Water, then, is the most precious element in the world, more precious even of oil. We are worried because we know that in the near future oil will be less and less available and more expensive. But we should be rather worried about the availability of water. Water, too, is going to be rare and expensive. This way we must responsibly mobilize ourselves at a personal and social level so that water that guarantees life, be available to everybody, free of charge. The Lord and Saviour Jesus Christ used this reality to draw our attention too to another sort of “water” with which we cannot do without: a necessary personal and dynamic relationship with God, source of our life. Our life is often a moral and spiritual wasteland, not because water is lacking, but because something “blocks” its passage, hindering it from “watering” and quenching our life. Jesus came to shed His light on this “blockage” and to unblock it, so that our life may flourish and bear good and satisfying fruit.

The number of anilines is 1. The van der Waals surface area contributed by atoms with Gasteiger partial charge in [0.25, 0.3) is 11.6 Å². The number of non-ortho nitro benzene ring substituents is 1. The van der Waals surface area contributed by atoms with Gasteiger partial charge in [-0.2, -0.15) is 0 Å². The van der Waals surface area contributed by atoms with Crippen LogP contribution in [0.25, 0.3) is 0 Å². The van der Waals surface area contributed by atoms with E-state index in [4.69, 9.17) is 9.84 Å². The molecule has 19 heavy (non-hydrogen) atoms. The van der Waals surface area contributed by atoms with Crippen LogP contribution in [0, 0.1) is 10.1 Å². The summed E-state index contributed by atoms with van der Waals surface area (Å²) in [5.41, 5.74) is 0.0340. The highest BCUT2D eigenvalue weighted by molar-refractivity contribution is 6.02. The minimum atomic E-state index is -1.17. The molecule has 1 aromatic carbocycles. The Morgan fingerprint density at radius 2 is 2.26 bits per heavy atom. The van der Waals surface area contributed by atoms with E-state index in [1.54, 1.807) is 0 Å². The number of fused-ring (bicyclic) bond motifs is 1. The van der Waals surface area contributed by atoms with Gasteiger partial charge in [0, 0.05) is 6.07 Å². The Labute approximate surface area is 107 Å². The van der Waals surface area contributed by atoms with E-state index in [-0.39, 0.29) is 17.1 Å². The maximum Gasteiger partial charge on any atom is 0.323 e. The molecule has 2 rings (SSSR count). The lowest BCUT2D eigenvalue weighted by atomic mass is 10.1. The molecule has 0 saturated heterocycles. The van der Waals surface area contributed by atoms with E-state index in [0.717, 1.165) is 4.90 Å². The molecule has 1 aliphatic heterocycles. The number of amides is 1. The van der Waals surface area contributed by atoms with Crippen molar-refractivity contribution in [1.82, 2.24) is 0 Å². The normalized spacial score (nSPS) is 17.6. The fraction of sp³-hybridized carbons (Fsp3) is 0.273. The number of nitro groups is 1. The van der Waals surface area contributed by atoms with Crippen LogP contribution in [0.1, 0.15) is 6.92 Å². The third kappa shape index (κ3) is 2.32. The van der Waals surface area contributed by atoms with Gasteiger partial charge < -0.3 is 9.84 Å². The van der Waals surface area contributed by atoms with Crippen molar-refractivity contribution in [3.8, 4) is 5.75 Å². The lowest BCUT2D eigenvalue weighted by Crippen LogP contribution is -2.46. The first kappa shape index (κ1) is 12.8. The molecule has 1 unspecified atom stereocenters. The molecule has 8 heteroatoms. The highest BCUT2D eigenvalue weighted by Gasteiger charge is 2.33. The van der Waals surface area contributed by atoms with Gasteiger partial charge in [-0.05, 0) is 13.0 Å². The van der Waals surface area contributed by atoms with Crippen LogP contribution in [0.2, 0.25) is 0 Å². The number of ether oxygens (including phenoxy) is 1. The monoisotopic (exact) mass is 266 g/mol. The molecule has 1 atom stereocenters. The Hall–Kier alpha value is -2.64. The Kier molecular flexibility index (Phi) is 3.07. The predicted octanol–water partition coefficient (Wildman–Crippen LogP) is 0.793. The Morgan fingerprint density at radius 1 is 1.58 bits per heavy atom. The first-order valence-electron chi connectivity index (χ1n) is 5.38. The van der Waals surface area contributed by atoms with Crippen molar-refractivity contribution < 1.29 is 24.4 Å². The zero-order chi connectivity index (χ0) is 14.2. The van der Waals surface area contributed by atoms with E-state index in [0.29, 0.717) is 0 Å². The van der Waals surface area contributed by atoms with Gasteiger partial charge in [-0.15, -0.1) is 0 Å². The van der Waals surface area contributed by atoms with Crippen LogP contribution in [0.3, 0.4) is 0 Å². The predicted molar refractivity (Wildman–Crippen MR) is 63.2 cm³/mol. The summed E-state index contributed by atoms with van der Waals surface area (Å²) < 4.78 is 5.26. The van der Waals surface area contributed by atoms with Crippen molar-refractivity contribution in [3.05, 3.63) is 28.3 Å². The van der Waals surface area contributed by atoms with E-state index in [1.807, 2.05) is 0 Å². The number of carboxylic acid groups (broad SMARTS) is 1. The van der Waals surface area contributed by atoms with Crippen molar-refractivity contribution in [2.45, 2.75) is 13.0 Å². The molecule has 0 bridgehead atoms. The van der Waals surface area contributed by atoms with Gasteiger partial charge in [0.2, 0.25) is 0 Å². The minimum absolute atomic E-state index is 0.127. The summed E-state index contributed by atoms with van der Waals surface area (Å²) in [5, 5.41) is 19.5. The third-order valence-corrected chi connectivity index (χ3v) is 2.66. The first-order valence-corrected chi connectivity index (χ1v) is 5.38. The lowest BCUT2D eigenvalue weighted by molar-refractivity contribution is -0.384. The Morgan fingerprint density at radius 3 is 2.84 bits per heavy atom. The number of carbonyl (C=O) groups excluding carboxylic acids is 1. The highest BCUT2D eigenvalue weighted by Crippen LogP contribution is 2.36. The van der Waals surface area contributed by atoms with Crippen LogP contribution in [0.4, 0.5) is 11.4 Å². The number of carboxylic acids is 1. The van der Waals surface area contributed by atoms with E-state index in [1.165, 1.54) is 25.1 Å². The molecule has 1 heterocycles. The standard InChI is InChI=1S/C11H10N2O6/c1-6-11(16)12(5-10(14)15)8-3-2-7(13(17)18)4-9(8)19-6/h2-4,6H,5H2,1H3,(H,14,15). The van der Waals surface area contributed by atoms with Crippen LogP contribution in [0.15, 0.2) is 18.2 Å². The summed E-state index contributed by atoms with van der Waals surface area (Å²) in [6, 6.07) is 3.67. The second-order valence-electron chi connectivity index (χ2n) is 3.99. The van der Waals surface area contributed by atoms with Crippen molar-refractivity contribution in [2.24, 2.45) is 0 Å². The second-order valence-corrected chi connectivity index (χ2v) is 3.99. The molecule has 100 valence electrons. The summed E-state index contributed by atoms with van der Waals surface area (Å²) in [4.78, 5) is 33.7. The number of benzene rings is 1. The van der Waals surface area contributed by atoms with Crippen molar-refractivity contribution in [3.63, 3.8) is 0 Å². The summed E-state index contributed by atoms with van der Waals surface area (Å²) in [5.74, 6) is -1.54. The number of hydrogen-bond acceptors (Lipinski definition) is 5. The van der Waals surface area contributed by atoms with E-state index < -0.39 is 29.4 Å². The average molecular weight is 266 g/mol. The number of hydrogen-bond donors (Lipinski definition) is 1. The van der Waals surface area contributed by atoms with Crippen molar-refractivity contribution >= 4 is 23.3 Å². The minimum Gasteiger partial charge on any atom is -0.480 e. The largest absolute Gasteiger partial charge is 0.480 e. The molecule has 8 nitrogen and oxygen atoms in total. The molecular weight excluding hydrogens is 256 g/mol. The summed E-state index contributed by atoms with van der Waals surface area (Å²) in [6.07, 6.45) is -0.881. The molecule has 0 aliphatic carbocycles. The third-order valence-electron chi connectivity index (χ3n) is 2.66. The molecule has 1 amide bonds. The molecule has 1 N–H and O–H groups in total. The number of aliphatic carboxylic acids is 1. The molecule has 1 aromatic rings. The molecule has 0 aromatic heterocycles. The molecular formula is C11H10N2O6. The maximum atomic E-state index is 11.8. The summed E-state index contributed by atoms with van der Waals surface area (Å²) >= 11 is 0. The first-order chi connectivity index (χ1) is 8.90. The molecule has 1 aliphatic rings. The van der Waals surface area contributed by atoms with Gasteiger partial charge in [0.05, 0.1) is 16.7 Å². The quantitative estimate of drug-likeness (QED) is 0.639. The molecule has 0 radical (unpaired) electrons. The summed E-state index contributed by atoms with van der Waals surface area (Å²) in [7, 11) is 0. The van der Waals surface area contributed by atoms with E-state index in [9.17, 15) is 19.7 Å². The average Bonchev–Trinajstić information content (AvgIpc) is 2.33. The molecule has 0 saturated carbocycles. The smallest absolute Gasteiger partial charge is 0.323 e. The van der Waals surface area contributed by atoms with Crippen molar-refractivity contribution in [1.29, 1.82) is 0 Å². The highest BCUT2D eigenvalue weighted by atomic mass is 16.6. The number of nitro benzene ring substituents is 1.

As water does not know any obstacles, Jesus overrides the barriers of nationality, religion, conventions, hostility, and prejudice. He breaks in the life of people like this Samaritan woman. He wanted to clean up in her all that wasted and ruined her life: which was unconfessed sin. He still “invades” uninvited, the life of those to whom God want to give grace and impart new life, reconciling them with God and opening them to the flow of those blessings which, with generosity and compassion, He can and wants impart to them.

The Lord Jesus comes today to meet us like that, as He told that woman: "If you knew the gift of God, and who it is that is saying to you, 'Give me a drink,' you would have asked him, and he would have given you living water." (Joh 4:10). Let us acknowledge, in front of Him in prayer, the moral and spiritual wasteland of our lives and let us say to Him; "Sir, give me this water, so that I will not be thirsty or have to come here to draw water." If we ask this from Him, He will faithfully give us His “water” and it will also become in us something so “overflowing” that we will have of it enough even to share with our “fellow citizens” who will profit from it too, for their own salvation.

Paolo Castellina, March 18, 2014